A neuro-oncologist at the Brain and Spine Tumor Center at NYU Langone Health’s Perlmutter Cancer Center, Sylvia C. Kurz, MD, PhD, treats people who have brain tumors and cancer, as well as people who have immunotherapy-related side effects or pain resulting from cancer treatment–related nerve damage.
Dr. Kurz, assistant professor in the Departments of Medicine and Neurology and interim director of the Neuro-Oncology Program at Perlmutter Cancer Center, conducts translational and clinical research on brain tumors and is a co-investigator on various clinical trials, including several immunotherapy trials. In addition, her research focuses on developing new and more effective treatment options for people with progressive and therapy-resistant intracranial meningiomas. To this end, she is the co-chair of a clinical trial spearheaded and led by Perlmutter Cancer Center investigators that investigates a novel radionuclide therapy for advanced meningiomas.
She discusses how clinical trials are testing new treatments for people with hard-to-treat brain tumors such as meningioma and glioblastoma, a promising treatment for people with brain metastases, and more.
You are conducting several clinical trials for people with brain tumors. Are there any that you are particularly excited about?
I am most excited about a clinical trial that has been developed out of a multidisciplinary effort at Perlmutter Cancer Center that investigates the efficacy of a radionuclide therapy called Lutathera®. This drug is promising to treat people with progressive intracranial meningiomas. Meningiomas are often benign tumors, and most people don't think about them as cancers. However, a subset of tumors can be aggressive or progress to a more aggressive type of meningioma. In these cases, their treatment options are limited and not very effective. This study fills a vital gap as there are few clinical trials available for people with advanced meningiomas. This is one of the most popular clinical trials that we offer currently, and we attract patients from outside and inside NYU Langone to participate in this trial.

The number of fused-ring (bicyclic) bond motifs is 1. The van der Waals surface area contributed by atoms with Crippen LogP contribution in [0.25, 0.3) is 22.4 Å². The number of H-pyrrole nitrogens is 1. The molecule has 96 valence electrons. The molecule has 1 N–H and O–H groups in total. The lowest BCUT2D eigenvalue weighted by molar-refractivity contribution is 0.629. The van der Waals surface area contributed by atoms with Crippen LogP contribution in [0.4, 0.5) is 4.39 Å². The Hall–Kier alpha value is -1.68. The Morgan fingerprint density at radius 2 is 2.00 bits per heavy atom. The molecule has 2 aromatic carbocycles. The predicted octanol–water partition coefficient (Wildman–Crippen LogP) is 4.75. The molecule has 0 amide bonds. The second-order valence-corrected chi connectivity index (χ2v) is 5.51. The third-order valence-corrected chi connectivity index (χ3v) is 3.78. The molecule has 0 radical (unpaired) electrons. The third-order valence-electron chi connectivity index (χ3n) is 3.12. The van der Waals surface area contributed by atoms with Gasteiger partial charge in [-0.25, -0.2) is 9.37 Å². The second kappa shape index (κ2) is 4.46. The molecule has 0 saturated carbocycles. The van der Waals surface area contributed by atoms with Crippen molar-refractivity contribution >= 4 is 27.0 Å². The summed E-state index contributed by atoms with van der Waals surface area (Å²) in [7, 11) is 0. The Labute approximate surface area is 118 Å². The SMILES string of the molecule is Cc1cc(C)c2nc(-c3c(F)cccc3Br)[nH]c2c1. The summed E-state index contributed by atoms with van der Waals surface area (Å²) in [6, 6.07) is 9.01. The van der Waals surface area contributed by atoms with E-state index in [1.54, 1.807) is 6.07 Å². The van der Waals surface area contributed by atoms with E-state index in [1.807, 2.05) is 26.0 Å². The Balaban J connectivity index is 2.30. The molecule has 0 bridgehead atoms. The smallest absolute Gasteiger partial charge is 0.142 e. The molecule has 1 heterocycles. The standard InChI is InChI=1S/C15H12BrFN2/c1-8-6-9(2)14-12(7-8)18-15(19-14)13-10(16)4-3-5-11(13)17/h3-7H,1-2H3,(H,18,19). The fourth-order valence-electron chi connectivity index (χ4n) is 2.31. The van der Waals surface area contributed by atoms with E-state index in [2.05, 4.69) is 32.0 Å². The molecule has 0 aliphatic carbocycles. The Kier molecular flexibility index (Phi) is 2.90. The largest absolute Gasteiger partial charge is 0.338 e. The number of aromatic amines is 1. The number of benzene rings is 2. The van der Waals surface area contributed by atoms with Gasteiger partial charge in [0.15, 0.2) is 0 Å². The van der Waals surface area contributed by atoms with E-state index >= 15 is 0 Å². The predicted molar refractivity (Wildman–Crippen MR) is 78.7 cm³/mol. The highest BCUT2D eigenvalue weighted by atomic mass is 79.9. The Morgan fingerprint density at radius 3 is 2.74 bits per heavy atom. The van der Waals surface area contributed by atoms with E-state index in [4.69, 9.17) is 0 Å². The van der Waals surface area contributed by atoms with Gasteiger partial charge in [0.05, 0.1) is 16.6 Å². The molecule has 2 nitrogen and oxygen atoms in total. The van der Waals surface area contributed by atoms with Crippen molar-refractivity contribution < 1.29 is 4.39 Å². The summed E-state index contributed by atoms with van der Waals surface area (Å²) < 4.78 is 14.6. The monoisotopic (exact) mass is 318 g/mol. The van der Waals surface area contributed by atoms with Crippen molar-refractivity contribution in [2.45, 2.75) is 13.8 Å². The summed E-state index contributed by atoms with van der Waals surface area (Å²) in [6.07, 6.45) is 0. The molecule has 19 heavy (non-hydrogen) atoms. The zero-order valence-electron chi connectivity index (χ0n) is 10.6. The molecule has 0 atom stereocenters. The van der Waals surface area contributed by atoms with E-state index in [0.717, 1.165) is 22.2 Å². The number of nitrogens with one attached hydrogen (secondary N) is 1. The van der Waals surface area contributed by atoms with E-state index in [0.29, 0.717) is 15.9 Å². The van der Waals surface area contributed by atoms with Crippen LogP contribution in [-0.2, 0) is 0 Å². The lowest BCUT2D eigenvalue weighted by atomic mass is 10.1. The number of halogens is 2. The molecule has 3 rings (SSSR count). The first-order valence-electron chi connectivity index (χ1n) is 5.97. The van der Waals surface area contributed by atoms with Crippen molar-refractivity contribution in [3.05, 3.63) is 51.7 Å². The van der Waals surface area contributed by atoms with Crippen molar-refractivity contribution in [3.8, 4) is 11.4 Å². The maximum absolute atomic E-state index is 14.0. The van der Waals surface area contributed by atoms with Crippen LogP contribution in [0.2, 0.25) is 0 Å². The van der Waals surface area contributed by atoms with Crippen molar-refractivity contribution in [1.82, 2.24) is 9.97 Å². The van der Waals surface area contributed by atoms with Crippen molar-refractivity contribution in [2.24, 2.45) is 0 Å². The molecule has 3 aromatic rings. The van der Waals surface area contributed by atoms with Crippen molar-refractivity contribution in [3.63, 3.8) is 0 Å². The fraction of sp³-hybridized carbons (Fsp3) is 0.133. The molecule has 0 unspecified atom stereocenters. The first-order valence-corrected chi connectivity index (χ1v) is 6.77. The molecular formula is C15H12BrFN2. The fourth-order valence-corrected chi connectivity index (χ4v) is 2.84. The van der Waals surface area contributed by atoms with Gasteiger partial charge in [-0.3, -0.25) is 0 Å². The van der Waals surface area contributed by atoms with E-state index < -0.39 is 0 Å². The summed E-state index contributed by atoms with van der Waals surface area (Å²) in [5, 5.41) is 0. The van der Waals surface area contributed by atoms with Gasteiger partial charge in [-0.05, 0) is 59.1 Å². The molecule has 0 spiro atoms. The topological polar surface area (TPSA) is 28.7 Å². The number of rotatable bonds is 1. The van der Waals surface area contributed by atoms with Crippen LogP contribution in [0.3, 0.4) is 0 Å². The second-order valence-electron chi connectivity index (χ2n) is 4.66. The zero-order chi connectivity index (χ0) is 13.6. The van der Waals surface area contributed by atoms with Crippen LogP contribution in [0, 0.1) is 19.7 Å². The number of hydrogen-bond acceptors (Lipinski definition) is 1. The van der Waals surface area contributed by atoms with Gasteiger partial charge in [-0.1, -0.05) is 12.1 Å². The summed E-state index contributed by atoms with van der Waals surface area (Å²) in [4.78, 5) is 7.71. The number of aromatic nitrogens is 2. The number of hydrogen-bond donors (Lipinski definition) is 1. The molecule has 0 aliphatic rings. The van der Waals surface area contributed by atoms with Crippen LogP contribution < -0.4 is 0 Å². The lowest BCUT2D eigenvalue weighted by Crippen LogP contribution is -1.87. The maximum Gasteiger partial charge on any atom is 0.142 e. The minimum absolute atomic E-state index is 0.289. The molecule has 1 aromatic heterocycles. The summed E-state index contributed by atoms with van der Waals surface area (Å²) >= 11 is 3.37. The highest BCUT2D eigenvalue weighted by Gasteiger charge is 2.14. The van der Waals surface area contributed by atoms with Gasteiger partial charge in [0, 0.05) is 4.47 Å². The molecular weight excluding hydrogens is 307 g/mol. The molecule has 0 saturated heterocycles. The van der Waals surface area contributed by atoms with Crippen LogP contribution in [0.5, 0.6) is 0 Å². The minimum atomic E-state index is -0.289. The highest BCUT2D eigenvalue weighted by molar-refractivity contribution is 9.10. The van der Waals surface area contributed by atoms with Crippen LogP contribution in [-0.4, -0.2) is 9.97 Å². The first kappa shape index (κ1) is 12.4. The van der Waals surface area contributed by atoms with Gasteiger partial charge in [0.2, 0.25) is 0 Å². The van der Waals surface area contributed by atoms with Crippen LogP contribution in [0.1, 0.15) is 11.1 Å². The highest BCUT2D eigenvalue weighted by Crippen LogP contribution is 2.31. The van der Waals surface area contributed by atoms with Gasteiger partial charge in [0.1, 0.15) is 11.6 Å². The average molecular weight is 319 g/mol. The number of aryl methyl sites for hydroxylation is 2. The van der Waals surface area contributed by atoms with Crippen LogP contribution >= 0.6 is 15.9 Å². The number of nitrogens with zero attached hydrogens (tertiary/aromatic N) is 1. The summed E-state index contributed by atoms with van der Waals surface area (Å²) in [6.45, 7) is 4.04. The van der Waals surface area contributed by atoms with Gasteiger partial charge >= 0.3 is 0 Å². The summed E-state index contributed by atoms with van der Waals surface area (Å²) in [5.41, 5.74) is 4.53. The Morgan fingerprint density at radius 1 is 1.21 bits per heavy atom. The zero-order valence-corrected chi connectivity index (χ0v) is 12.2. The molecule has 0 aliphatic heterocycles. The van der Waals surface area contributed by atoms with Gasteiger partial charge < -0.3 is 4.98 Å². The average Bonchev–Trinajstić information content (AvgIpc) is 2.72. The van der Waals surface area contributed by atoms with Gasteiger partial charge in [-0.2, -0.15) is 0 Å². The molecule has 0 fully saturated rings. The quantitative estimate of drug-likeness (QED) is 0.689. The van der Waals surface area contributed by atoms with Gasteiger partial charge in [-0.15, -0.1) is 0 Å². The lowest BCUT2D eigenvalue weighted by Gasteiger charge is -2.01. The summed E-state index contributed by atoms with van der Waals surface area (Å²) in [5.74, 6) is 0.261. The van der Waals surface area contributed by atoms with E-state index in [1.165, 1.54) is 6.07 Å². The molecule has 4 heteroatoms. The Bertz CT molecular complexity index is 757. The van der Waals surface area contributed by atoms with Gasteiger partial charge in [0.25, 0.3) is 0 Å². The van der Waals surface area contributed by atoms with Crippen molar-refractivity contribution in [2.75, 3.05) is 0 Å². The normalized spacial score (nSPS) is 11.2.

In this study, we are investigating a novel way of treating meningiomas. Instead of using a chemotherapy drug or a manufactured chemical agent, we are using a so-called radionuclide-linked antibody, 177Lutetium-DOTATATE, or Lutathera®, that targets a receptor is expressed in approximately 95 percent of all meningiomas. Because the radioactive substance is attached to the antibody, it can be delivered very locally and only to the cells that bind to that antibody.